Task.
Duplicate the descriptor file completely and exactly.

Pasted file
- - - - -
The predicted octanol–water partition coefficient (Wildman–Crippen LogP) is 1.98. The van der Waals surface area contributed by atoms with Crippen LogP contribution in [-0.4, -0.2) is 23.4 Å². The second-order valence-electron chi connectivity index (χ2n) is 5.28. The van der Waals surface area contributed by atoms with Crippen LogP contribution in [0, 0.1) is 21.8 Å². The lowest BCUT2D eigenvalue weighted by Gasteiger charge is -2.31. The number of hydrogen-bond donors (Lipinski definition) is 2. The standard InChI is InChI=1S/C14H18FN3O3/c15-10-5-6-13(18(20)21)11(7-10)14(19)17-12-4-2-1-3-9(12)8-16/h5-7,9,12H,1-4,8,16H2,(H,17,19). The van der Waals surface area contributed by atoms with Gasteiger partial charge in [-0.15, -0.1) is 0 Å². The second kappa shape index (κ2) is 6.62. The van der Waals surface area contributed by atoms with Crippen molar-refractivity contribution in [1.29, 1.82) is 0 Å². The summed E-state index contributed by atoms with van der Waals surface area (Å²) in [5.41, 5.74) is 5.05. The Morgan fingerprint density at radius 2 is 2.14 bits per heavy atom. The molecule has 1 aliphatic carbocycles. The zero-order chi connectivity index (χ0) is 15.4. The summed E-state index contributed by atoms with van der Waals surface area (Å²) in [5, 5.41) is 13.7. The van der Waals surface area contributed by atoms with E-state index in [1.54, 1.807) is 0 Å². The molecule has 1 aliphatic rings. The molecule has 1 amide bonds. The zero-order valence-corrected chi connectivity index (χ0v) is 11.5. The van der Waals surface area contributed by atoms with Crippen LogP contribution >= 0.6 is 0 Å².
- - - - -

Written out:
The predicted octanol–water partition coefficient (Wildman–Crippen LogP) is 1.98. The van der Waals surface area contributed by atoms with Crippen LogP contribution in [-0.4, -0.2) is 23.4 Å². The second-order valence-electron chi connectivity index (χ2n) is 5.28. The van der Waals surface area contributed by atoms with Crippen LogP contribution in [0, 0.1) is 21.8 Å². The lowest BCUT2D eigenvalue weighted by Gasteiger charge is -2.31. The number of hydrogen-bond donors (Lipinski definition) is 2. The standard InChI is InChI=1S/C14H18FN3O3/c15-10-5-6-13(18(20)21)11(7-10)14(19)17-12-4-2-1-3-9(12)8-16/h5-7,9,12H,1-4,8,16H2,(H,17,19). The van der Waals surface area contributed by atoms with Gasteiger partial charge in [-0.15, -0.1) is 0 Å². The second kappa shape index (κ2) is 6.62. The van der Waals surface area contributed by atoms with Crippen molar-refractivity contribution in [1.29, 1.82) is 0 Å². The summed E-state index contributed by atoms with van der Waals surface area (Å²) in [5.41, 5.74) is 5.05. The Morgan fingerprint density at radius 2 is 2.14 bits per heavy atom. The molecule has 1 aliphatic carbocycles. The zero-order chi connectivity index (χ0) is 15.4. The summed E-state index contributed by atoms with van der Waals surface area (Å²) in [5, 5.41) is 13.7. The van der Waals surface area contributed by atoms with E-state index in [1.54, 1.807) is 0 Å². The molecule has 1 aliphatic rings. The molecule has 1 amide bonds. The zero-order valence-corrected chi connectivity index (χ0v) is 11.5. The van der Waals surface area contributed by atoms with Crippen LogP contribution >= 0.6 is 0 Å².